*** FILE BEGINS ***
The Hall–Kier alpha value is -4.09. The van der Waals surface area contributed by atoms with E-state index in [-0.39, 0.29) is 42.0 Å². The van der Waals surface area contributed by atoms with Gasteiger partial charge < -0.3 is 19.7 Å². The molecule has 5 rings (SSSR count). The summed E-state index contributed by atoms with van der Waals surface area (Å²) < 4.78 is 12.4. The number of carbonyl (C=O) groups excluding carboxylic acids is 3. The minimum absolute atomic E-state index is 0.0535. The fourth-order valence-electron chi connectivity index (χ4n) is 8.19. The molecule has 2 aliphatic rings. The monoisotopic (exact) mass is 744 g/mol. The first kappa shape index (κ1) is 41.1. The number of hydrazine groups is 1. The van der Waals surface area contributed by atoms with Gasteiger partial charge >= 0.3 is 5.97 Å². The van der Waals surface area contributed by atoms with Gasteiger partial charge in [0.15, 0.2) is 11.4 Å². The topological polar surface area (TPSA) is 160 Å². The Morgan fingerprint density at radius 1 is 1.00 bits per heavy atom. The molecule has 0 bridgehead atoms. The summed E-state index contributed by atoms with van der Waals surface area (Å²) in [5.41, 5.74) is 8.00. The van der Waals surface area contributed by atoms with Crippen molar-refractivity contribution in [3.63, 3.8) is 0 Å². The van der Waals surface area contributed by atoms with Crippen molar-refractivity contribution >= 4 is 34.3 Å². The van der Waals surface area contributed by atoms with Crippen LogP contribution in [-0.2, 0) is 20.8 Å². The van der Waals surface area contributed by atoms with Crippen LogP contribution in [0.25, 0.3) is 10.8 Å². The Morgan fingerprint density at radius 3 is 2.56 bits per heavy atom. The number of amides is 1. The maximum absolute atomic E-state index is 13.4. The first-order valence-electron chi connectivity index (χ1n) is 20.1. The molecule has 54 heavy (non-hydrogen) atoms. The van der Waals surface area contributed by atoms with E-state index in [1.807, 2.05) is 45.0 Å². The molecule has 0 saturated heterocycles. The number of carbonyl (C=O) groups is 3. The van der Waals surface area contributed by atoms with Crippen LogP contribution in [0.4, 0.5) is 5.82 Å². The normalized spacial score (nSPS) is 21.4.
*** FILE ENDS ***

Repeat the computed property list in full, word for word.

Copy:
The Hall–Kier alpha value is -4.09. The van der Waals surface area contributed by atoms with E-state index in [-0.39, 0.29) is 42.0 Å². The van der Waals surface area contributed by atoms with Gasteiger partial charge < -0.3 is 19.7 Å². The molecule has 5 rings (SSSR count). The summed E-state index contributed by atoms with van der Waals surface area (Å²) < 4.78 is 12.4. The number of carbonyl (C=O) groups excluding carboxylic acids is 3. The minimum absolute atomic E-state index is 0.0535. The fourth-order valence-electron chi connectivity index (χ4n) is 8.19. The molecule has 2 aliphatic rings. The monoisotopic (exact) mass is 744 g/mol. The first kappa shape index (κ1) is 41.1. The number of hydrazine groups is 1. The van der Waals surface area contributed by atoms with Gasteiger partial charge >= 0.3 is 5.97 Å². The van der Waals surface area contributed by atoms with Gasteiger partial charge in [0.15, 0.2) is 11.4 Å². The topological polar surface area (TPSA) is 160 Å². The Morgan fingerprint density at radius 1 is 1.00 bits per heavy atom. The molecule has 0 bridgehead atoms. The summed E-state index contributed by atoms with van der Waals surface area (Å²) in [5.41, 5.74) is 8.00. The van der Waals surface area contributed by atoms with Crippen molar-refractivity contribution in [3.63, 3.8) is 0 Å². The van der Waals surface area contributed by atoms with Crippen molar-refractivity contribution >= 4 is 34.3 Å². The van der Waals surface area contributed by atoms with Crippen LogP contribution in [-0.2, 0) is 20.8 Å². The van der Waals surface area contributed by atoms with Crippen LogP contribution in [0.25, 0.3) is 10.8 Å². The Morgan fingerprint density at radius 3 is 2.56 bits per heavy atom. The number of amides is 1. The maximum absolute atomic E-state index is 13.4. The first-order valence-electron chi connectivity index (χ1n) is 20.1. The molecule has 54 heavy (non-hydrogen) atoms. The van der Waals surface area contributed by atoms with E-state index in [1.807, 2.05) is 45.0 Å². The molecule has 0 saturated heterocycles. The number of carbonyl (C=O) groups is 3. The van der Waals surface area contributed by atoms with Crippen LogP contribution in [0.4, 0.5) is 5.82 Å². The normalized spacial score (nSPS) is 21.4.